• Piering to under the slab – dependant on how deep they may need to drill to hit solid support
  • Site preparation – excavation – cut and fill.  There can be more fill required to bring in or take away

The conversation I had with my client was easy. She was coming out in front with the credit on the piering more than covering the variation on the site clearing.  This is the kind of outcome we strive for, but it doesn’t always work that way.

In property developing or home building, there can often be a degree of disappointment once under construction as issues arise.  Mostly this comes down to the developer or home owner’s expectation that the costs won’t change.

The more developments or home builds you manage, the more issues you become aware of. But if you can go into it knowing there is a degree of risk that you must take, then you won’t be disappointed if an issue does come up.

No one can really know what will happen once you start work, but as project managers, it’s our job to manage the issues in the most effective way so that we minimise costs and the valuable time in may take to sort out the issue.  And when it goes the other way and a credit is issued, then that’s a wonderful feeling.

Jo Chivers is director of Property Bloom, which manages property development.

 

Related Topics:

Advertisements

About gillanddebello

L J Gilland Real Estate is a prestigious boutique agency specializing in Property Investment Management Services and the Sales of Investment Properties with tenants in place. Comprised of a top performing group of handpicked specialists, our Agents proudly serve Property Investors in Queensland. Since 1996 our Agency has demonstrated a genuine enjoyment of working with people, developing long-term relationships and delivering on the promise of great service. Carlos and Linda Debello offer property investor's the confidence to sell and lease in any market. We provide comprehensive market appraisals, exclusive multimedia marketing campaigns, and knowledgeable, highly personalized counsel on all aspects of real estate. Our Property Management Team is equally considerate, offering investors with in-depth advise, well-researched rental valuations, and highly professional rental management services. http://goanimate.com/movie/0M4bvcZzgIbI?utm_source=linkshare&uid=0u6RGtWsmlVc Carlos’ direct mobiles are 0400 833 800 & 0413560808. Linda’s mobiles are 0409995578 & 0414978700 (prefer email contact for Linda). Office 07 3263 6085. http://www.ljgrealestate.com.au http://www.yellowpages.com.au/qld/zillmere/lj-gilland-real-estate-pty-ltd-13734572-listing.html http://au.linkedin.com/in/lindajanedebello http://twitter.com/GillandDebello www.VictoriaPtBunkerGillandRealEstate.com http://www.facebook.com/pages/LJ-Gilland-Real-Estate-Pty-Ltd/169194919788253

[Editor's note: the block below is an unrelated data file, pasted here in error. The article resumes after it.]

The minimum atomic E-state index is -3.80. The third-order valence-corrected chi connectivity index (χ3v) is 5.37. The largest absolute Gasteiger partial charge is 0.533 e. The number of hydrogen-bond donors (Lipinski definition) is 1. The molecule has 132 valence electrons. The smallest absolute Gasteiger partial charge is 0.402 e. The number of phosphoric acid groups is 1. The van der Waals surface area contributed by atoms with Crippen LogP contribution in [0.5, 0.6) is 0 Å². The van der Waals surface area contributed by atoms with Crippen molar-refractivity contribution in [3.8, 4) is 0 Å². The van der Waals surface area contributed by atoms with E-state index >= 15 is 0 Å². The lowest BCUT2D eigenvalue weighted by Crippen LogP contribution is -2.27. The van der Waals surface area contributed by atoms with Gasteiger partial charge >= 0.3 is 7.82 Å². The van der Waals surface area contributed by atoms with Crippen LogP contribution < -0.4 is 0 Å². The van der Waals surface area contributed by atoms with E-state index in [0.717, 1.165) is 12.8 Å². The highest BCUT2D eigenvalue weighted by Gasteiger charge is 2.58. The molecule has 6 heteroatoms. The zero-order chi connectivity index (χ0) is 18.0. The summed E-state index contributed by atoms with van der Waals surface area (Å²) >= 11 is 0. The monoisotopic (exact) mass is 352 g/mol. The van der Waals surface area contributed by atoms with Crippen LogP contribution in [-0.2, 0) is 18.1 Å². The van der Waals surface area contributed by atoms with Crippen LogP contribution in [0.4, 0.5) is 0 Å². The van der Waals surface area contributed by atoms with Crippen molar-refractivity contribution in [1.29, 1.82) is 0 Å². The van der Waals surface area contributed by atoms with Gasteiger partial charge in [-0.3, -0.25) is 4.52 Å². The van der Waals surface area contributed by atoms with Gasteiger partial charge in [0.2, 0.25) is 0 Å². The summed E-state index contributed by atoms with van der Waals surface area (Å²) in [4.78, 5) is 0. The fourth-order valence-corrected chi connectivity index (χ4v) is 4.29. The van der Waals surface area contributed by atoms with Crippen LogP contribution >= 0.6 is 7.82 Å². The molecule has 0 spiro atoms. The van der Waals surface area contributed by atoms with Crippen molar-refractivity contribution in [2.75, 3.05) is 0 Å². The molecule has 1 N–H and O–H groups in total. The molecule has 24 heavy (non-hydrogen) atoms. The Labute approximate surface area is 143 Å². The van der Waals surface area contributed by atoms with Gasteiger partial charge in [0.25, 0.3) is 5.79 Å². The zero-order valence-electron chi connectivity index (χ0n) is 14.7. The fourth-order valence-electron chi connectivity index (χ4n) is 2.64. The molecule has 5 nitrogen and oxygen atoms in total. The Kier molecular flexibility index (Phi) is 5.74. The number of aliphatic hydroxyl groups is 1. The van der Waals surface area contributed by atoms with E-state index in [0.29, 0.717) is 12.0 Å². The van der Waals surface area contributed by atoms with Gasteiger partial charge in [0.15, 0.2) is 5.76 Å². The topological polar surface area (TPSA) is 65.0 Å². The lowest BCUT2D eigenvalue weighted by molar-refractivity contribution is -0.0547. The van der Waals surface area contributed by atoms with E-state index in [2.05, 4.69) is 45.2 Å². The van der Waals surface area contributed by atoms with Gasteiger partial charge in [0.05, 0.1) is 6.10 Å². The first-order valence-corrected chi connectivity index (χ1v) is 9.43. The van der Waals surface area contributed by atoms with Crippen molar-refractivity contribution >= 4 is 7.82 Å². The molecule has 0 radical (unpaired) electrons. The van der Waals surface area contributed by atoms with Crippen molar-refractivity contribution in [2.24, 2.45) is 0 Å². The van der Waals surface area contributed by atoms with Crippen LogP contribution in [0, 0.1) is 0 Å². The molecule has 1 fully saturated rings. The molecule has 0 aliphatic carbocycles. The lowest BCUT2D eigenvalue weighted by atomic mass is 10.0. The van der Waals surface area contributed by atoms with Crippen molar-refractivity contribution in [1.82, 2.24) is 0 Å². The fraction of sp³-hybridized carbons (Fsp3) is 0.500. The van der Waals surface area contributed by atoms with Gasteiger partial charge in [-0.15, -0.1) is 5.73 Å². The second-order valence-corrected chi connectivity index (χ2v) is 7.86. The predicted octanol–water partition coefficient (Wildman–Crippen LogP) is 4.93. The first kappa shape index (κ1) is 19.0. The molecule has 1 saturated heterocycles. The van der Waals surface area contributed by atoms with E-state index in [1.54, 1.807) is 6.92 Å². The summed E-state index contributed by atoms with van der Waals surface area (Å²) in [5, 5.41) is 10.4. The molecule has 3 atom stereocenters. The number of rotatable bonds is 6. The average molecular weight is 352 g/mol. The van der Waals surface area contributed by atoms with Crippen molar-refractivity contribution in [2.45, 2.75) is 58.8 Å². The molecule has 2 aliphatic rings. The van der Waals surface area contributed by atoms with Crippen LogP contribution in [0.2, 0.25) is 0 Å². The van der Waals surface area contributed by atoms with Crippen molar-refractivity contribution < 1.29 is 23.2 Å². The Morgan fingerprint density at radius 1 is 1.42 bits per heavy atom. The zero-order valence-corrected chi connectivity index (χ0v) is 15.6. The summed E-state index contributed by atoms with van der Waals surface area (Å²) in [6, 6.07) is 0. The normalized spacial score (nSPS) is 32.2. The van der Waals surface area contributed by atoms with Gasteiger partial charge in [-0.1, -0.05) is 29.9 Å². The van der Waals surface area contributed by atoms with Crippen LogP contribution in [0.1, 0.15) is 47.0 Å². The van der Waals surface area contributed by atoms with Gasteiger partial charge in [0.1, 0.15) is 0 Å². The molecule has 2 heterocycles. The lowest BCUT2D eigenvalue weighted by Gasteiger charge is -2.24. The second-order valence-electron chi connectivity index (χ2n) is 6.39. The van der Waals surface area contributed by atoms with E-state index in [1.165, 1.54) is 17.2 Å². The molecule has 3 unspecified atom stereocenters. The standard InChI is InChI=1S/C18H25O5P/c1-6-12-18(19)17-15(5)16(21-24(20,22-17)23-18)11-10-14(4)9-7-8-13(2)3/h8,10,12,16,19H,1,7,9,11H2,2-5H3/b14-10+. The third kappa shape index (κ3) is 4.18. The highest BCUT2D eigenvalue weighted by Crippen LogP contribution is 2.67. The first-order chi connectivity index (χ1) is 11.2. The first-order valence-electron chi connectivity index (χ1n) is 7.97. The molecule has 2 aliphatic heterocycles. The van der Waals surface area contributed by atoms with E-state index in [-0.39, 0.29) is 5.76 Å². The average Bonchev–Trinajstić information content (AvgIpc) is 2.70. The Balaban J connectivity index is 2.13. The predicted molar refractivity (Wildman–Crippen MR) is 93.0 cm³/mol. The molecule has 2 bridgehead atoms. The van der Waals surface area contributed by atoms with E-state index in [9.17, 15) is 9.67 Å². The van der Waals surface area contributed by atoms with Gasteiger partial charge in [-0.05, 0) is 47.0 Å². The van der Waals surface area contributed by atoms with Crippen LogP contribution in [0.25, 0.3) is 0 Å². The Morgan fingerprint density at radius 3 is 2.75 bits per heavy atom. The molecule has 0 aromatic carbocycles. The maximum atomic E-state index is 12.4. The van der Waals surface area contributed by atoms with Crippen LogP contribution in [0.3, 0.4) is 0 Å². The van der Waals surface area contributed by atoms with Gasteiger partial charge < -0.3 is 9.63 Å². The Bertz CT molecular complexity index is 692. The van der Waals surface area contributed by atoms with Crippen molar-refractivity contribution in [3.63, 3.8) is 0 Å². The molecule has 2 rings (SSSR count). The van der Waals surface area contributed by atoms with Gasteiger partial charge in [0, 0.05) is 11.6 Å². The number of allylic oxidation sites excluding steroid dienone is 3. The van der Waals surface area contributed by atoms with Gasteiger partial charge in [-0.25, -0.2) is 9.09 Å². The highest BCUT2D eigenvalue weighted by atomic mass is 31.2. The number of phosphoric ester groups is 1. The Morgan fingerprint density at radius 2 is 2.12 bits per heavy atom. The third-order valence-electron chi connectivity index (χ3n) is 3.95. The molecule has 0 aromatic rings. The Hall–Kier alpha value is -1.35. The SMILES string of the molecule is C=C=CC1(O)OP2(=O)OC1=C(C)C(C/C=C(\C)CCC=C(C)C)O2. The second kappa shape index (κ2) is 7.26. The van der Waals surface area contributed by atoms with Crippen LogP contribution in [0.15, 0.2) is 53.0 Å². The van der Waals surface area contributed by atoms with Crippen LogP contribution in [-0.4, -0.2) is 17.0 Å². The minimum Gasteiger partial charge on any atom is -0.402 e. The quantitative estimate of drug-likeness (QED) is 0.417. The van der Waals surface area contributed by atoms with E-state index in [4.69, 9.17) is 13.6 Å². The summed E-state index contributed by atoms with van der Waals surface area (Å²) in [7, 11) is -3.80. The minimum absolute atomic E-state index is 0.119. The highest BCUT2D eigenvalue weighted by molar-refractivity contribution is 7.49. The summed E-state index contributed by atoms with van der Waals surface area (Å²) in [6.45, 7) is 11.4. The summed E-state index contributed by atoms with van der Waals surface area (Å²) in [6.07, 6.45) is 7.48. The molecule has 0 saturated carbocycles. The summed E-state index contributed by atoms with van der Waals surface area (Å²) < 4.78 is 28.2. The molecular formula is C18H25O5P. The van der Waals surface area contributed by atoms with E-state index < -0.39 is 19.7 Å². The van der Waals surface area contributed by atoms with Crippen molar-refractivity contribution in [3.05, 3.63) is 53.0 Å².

This entry was posted in Uncategorized. Bookmark the permalink.

Leave a Reply

Fill in your details below or click an icon to log in:

WordPress.com Logo

You are commenting using your WordPress.com account. Log Out /  Change )

Google photo

You are commenting using your Google account. Log Out /  Change )

Twitter picture

You are commenting using your Twitter account. Log Out /  Change )

Facebook photo

You are commenting using your Facebook account. Log Out /  Change )

Connecting to %s